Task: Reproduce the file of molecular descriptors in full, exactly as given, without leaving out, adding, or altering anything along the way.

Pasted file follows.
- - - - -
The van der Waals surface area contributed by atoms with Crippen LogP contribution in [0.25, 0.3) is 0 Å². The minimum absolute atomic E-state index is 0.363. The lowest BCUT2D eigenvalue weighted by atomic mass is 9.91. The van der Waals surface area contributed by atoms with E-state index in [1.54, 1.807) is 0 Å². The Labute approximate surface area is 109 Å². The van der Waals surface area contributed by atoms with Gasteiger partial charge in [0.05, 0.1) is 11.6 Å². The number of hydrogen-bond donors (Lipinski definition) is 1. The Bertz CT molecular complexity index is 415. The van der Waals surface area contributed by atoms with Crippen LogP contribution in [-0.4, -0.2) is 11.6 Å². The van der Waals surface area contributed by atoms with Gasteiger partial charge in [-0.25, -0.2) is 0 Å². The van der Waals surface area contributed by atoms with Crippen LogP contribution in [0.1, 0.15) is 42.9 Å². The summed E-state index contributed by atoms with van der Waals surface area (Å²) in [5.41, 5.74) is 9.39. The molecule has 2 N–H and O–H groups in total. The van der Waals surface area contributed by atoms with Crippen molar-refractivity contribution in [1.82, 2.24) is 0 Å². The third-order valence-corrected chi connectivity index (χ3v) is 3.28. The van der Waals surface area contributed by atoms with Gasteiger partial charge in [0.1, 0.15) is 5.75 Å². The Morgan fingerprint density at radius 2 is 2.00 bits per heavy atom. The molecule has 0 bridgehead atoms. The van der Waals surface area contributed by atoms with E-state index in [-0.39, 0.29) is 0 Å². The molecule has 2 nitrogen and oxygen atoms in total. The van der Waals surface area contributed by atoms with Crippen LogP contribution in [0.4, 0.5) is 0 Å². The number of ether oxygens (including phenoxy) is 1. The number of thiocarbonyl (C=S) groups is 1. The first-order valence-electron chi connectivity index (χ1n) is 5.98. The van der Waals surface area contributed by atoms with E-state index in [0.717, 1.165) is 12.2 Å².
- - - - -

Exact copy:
The van der Waals surface area contributed by atoms with Crippen LogP contribution in [0.25, 0.3) is 0 Å². The minimum absolute atomic E-state index is 0.363. The lowest BCUT2D eigenvalue weighted by atomic mass is 9.91. The van der Waals surface area contributed by atoms with E-state index in [1.54, 1.807) is 0 Å². The Labute approximate surface area is 109 Å². The van der Waals surface area contributed by atoms with Gasteiger partial charge in [0.05, 0.1) is 11.6 Å². The number of hydrogen-bond donors (Lipinski definition) is 1. The Bertz CT molecular complexity index is 415. The van der Waals surface area contributed by atoms with Crippen LogP contribution in [-0.4, -0.2) is 11.6 Å². The van der Waals surface area contributed by atoms with Gasteiger partial charge in [-0.25, -0.2) is 0 Å². The van der Waals surface area contributed by atoms with Crippen LogP contribution in [0.1, 0.15) is 42.9 Å². The summed E-state index contributed by atoms with van der Waals surface area (Å²) in [5.41, 5.74) is 9.39. The molecule has 2 N–H and O–H groups in total. The van der Waals surface area contributed by atoms with Crippen molar-refractivity contribution in [1.82, 2.24) is 0 Å². The third-order valence-corrected chi connectivity index (χ3v) is 3.28. The van der Waals surface area contributed by atoms with Gasteiger partial charge in [0.1, 0.15) is 5.75 Å². The Morgan fingerprint density at radius 2 is 2.00 bits per heavy atom. The molecule has 0 bridgehead atoms. The van der Waals surface area contributed by atoms with E-state index in [-0.39, 0.29) is 0 Å². The molecule has 2 nitrogen and oxygen atoms in total. The van der Waals surface area contributed by atoms with Crippen LogP contribution in [0.4, 0.5) is 0 Å². The number of ether oxygens (including phenoxy) is 1. The number of thiocarbonyl (C=S) groups is 1. The first-order valence-electron chi connectivity index (χ1n) is 5.98. The van der Waals surface area contributed by atoms with E-state index in [0.717, 1.165) is 12.2 Å².